As the WardsAuto editorial team continues with 10 Best Engines testing, the Chevrolet Corvette Stingray, with its fifth-generation small-block V-8, gives us plenty to think about.
We’re studying the specs and have pulled together this informational sheet for fellow judges to consider:
OK so maybe the 2-seat Corvette and Ford’s 4-seat GT500 won’t be cross-shopped, but they’ve both been here for 10 Best Engines, so let’s run a little comparative study.
The GT500’s 5.8L DOHC supercharged V-8 delivers outlandish stats: 0-60 mph (97 km/h) in 3.7 seconds, a quarter-mile in 11.7 seconds at 125 mph (201 km/h), 200 mph (322 km/h) top speed. That’s in addition to an outrageous 114 hp/L specific output and respectable 15/24 mpg (15.6-9.8 L/100 km) ratings.
The all-new Corvette Stingray has a bigger naturally aspirated pushrod 6.2L V-8 with a specific output that is dowdy by today’s standards, a mere 74 hp/L.
But its track times are surprisingly similar to GT500: 3.8 seconds 0-60 and a quarter-mile in 12.0 seconds at 119 mph (192 km/h). Car and Driver estimates top speed at 190 mph (306 km/h).
The Corvette is nearly 600 lbs. (272 kg) lighter than the GT500, which explains the great equalizer between 460 hp and 662 hp. Both cars elude gas-guzzler taxes.
In the fuel-economy battle (if there is such a thing at this high-octane level), the Corvette wins hands down.
One editor topped 21 mpg (11.1 L/100 km) in the Stingray during our loan, and at least three did better than 17 mpg (13.8 L/100 km). Last year, no editors came back in the GT500 with an average higher than 14.9 mpg (15.7 L/100 km), although the numbers were somewhat better this year.
Also, EPA ratings are much more favorable for the Stingray: 17/29 mpg (13.8- 8.1 L/100 km) vs. 15/24 mpg for the GT500. Active Fuel Management is standard in the Corvette, while cylinder deactivation is not available in the GT500.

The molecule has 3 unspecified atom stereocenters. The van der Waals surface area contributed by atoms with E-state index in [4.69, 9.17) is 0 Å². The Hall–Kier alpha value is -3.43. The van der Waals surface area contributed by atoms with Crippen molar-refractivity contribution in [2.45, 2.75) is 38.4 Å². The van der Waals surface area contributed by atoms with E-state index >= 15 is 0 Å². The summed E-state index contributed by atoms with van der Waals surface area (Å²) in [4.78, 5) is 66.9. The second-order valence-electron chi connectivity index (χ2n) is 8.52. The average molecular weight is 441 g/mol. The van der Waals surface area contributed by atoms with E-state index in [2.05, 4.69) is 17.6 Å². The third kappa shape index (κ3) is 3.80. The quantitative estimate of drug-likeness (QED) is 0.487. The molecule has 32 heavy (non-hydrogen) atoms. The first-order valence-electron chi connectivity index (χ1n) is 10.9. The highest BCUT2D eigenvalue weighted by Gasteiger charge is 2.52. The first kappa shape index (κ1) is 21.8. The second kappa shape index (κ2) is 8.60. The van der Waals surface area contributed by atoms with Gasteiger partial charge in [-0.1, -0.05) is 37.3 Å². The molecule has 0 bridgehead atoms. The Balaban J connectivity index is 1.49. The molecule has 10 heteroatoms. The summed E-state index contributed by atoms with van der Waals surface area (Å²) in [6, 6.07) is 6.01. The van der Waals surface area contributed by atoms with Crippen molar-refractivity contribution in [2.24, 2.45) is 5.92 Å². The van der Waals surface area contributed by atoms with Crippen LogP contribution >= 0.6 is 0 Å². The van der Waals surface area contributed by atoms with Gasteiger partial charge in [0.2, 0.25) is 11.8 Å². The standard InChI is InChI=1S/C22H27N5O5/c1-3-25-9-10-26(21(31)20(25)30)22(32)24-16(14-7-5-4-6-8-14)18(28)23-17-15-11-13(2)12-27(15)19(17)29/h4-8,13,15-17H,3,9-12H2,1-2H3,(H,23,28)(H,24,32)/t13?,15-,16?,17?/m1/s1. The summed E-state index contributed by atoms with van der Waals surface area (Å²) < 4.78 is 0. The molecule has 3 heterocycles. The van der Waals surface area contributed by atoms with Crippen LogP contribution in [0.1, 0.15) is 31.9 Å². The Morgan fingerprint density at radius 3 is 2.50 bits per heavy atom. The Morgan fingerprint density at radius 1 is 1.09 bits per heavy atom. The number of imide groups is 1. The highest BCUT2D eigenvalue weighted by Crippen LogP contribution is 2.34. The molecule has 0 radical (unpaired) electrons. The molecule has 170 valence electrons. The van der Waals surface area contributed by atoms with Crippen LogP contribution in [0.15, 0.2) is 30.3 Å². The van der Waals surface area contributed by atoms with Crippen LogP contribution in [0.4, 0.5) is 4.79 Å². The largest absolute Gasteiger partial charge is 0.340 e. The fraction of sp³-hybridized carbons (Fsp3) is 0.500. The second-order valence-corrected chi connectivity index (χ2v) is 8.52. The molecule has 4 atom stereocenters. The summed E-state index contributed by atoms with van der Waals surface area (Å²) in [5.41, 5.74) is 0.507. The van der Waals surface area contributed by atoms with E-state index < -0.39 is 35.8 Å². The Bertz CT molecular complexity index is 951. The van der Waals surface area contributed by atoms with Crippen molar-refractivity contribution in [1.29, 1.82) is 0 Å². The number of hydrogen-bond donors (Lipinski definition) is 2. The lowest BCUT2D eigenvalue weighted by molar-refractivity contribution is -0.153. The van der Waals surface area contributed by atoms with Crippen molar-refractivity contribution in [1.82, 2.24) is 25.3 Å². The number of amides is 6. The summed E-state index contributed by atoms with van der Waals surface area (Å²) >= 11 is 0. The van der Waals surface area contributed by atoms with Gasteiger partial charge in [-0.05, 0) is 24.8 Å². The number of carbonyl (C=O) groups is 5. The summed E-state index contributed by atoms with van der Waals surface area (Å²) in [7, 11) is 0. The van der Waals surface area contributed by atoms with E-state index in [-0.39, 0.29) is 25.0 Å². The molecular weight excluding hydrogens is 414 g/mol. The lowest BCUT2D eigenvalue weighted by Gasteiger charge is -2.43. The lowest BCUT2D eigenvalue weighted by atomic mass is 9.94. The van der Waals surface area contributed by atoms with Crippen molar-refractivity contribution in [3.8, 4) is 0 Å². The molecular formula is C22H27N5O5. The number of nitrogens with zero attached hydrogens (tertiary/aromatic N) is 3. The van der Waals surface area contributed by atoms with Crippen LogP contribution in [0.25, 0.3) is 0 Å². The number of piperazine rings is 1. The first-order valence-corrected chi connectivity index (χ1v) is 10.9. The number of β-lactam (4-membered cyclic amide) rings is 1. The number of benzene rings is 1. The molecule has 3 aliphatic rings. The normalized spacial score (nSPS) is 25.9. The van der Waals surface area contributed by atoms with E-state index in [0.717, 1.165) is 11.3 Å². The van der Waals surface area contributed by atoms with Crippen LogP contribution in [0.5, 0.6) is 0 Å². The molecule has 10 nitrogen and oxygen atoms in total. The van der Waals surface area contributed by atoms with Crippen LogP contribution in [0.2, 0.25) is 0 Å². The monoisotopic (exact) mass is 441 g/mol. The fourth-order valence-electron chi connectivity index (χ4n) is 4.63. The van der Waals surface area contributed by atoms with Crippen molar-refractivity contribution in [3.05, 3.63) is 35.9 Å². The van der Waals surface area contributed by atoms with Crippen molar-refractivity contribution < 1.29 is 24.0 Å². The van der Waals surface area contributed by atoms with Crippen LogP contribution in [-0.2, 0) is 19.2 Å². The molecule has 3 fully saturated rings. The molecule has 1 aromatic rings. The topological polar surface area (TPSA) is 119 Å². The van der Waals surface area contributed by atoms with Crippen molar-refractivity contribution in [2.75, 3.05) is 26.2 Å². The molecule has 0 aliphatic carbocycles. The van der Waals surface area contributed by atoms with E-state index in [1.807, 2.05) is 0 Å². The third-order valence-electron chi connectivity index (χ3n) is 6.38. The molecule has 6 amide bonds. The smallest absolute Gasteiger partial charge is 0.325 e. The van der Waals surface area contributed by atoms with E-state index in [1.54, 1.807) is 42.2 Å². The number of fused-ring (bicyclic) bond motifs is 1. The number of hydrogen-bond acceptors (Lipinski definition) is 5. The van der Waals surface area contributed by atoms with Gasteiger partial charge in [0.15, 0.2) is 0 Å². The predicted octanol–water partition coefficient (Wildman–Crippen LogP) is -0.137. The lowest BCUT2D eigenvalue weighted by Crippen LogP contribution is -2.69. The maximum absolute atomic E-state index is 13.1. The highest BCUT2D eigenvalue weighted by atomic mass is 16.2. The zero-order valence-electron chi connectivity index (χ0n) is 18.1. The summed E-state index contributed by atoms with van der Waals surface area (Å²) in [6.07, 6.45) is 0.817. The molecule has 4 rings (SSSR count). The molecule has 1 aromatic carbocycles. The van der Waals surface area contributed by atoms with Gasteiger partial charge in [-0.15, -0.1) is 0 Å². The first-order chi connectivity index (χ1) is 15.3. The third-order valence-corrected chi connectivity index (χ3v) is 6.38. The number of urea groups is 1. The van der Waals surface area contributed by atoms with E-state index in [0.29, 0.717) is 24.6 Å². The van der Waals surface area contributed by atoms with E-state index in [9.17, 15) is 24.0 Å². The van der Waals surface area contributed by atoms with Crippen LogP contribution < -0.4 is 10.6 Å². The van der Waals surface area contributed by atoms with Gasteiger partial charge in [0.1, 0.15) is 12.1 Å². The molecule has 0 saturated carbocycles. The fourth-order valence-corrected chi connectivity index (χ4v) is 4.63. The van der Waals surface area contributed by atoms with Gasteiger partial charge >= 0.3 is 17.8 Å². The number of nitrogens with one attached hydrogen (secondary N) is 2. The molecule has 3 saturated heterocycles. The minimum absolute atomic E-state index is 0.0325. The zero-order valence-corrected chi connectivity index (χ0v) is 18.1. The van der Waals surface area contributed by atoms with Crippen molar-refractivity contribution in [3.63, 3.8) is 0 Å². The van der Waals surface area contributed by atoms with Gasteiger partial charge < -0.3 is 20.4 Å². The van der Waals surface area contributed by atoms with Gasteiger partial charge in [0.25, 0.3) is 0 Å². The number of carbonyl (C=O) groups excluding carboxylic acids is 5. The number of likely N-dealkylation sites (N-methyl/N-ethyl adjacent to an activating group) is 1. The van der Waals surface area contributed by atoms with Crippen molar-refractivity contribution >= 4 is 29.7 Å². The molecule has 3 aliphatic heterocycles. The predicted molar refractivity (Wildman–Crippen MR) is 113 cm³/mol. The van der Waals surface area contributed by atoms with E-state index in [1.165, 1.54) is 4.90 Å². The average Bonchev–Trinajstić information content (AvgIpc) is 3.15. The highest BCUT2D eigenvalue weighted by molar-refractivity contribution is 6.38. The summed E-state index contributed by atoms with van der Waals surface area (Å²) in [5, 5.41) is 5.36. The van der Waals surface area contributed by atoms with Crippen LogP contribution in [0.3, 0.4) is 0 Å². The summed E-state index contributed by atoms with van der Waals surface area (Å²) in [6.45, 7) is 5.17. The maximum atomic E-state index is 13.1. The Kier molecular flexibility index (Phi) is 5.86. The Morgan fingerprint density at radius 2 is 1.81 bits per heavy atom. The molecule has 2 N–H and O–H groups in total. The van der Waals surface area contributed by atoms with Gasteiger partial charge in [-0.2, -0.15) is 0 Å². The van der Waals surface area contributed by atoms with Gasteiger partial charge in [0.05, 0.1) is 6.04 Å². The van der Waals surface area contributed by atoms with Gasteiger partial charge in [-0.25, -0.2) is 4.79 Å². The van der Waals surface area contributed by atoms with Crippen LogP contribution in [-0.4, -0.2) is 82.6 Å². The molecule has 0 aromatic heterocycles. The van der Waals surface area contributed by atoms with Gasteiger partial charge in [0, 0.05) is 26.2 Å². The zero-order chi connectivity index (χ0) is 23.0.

A Corvette engine hasn’t been on the Ward’s 10 Best Engines list since 1999, when the beefy LS1 5.7L V-8 earned two consecutive wins.
The new LT1 6.2L is one of four all-new, ground-up re-engineered small-block engines from GM that we’re driving this year, from trucks to sports cars, and it’s safe to assume more variants will be coming in the future.
Small-block engines have longevity: since 1955, four generations have yielded 100 million units.
From a packaging and weight perspective, the small-block has an advantage over every competitive V-8, and smart sharing of certain components allows GM to save big bucks across various vehicle platforms.
By just about any measure (efficiency, drivability, NVH, technology and brute strength), this fifth generation is the best yet.
As we pick our winners, ask yourself: Is the small-block better than Chrysler’s Hemi andFord’s 5.0L V-8s? As 4-cyl. and now 3-cyl. engines proliferate, are these hogs still relevant overall in the market? Is there anything technically wrong with old-school pushrods? Will there always be a need for a strapping lad of an engine that “gets ’er done” and stokes your inner NASCAR driver?
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